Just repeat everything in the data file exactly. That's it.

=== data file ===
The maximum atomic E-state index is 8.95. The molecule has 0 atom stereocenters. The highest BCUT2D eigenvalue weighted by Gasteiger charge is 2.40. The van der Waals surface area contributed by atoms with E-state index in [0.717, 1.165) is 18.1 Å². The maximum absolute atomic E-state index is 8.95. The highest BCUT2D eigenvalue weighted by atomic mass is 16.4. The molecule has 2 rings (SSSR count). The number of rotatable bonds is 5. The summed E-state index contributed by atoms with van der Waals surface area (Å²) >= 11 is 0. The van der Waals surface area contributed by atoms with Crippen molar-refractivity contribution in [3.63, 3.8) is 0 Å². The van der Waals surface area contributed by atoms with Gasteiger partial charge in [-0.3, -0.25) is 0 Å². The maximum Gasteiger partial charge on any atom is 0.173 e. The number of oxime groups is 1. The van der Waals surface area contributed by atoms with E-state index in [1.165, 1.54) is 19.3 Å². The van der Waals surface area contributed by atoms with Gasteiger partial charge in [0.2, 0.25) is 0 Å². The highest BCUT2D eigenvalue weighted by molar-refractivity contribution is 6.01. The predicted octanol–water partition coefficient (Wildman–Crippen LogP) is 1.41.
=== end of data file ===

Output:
The maximum atomic E-state index is 8.95. The molecule has 0 atom stereocenters. The highest BCUT2D eigenvalue weighted by Gasteiger charge is 2.40. The van der Waals surface area contributed by atoms with E-state index in [0.717, 1.165) is 18.1 Å². The maximum absolute atomic E-state index is 8.95. The highest BCUT2D eigenvalue weighted by atomic mass is 16.4. The molecule has 2 rings (SSSR count). The number of rotatable bonds is 5. The summed E-state index contributed by atoms with van der Waals surface area (Å²) >= 11 is 0. The van der Waals surface area contributed by atoms with Crippen molar-refractivity contribution in [3.63, 3.8) is 0 Å². The van der Waals surface area contributed by atoms with Gasteiger partial charge in [-0.3, -0.25) is 0 Å². The maximum Gasteiger partial charge on any atom is 0.173 e. The number of oxime groups is 1. The van der Waals surface area contributed by atoms with E-state index in [1.165, 1.54) is 19.3 Å². The van der Waals surface area contributed by atoms with Gasteiger partial charge in [0.2, 0.25) is 0 Å². The highest BCUT2D eigenvalue weighted by molar-refractivity contribution is 6.01. The predicted octanol–water partition coefficient (Wildman–Crippen LogP) is 1.41.